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Hello everyone,

I was wondering if anyone would have some advice. I am installing some decorative 3/16" hdf wainscoting paneling in one of my rooms. There are two electrical outlets I have to deal with on the wall. I see some sites advising to always use outlet extenders, but the smallest ones I can find are 1/2". When using the thin paneling, is the extension necessary?

Thank you!
 

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Only 3/16, no don't worry about it. Worst case if you need to bring the receptacle out a little bit, you can put a nut on each screw that holds the receptacle in between the receptacle and box, that extends the receptacle but also keeps it tight. You probably won't need to worry about doing that here, but just in case, that's an option.
 

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Very Stable Genius
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Our code requires that the box be no more than 6mm back from the surface.
Nonetheless I'm not sure I'd bother with an extender in your case.
If you do choose to have an extender, the type below slides inside so that it
fills any gap.
 

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JUSTA MEMBER
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The nut is an option.

I have worked with licensed electricians, that take the insulation that they removed from the wires , when hooking up the device ( outlet / switch ), and inserting the device screw into the stripped insulation, the length needed to make the device stand proud of the box, just enough to be flush with the paneled surface.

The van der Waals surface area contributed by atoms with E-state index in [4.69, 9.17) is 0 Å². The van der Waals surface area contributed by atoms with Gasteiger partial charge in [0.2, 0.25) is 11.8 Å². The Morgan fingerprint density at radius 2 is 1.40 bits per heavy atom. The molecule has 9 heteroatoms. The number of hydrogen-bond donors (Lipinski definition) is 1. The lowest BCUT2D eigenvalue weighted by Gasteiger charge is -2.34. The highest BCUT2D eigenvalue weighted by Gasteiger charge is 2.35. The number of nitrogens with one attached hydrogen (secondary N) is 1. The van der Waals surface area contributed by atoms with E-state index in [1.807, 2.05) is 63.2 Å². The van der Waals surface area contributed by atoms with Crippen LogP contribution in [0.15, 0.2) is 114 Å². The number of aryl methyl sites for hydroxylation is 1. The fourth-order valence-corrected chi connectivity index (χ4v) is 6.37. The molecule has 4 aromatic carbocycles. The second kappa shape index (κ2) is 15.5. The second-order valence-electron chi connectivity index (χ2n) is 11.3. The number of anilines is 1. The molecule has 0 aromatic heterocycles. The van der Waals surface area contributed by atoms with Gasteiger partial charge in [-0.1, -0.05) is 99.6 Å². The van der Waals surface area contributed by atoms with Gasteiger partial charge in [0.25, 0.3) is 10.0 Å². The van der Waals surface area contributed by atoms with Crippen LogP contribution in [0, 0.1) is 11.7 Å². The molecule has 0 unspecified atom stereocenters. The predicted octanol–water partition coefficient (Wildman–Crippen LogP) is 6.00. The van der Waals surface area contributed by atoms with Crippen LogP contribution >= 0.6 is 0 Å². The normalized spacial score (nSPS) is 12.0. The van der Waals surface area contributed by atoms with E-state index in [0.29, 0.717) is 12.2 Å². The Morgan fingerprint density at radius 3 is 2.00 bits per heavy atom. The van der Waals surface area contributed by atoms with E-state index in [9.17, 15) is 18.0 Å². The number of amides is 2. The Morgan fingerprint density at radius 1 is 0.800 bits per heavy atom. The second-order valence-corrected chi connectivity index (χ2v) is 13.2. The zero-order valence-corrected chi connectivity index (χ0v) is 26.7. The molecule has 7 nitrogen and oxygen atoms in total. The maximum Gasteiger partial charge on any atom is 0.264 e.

No extender needed.


ED
 

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Very Stable Genius
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The nut is an option.

I have worked with licensed electricians, that take the insulation that they removed from the wires , when hooking up the device ( outlet / switch ), and inserting the device screw into the stripped insulation, the length needed to make the device stand proud of the box, just enough to be flush with the paneled surface.

No extender needed.

ED
That doesn't fulfill the requirement that an extender is designed/intended
for. The intent is that the flame proof/resistant nature of the box not be
compromised by being set back into flammable material.
 

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The spacers like the nuts or insulation do not provide the coverage to contain any spark from potentially igniting the wall finish. The NEC only allows 1/4" recess from a combustible surface.

The Arlington BE--1 will adjust to thinner than 1/2". Codematters posted a picture of them.
 

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Very Stable Genius
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My statement above regarding 6mm max the box can be recessed is
inaccurate in this context.
Our code allows max 6mm where the wall/ceiling is non-combustible.
When combustible (ie hdf wainscotting) the box is required to be
flush or protruding.
code ref 12-3016
 

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JUSTA MEMBER
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That doesn't fulfill the requirement that an extender is designed/intended
for. The intent is that the flame proof/resistant nature of the box not be
compromised by being set back into flammable material.
Thank you for the clarification.

I always thought that the Electrical Contractor doing that with the insulating sheath was odd, now I know why.


ED
 
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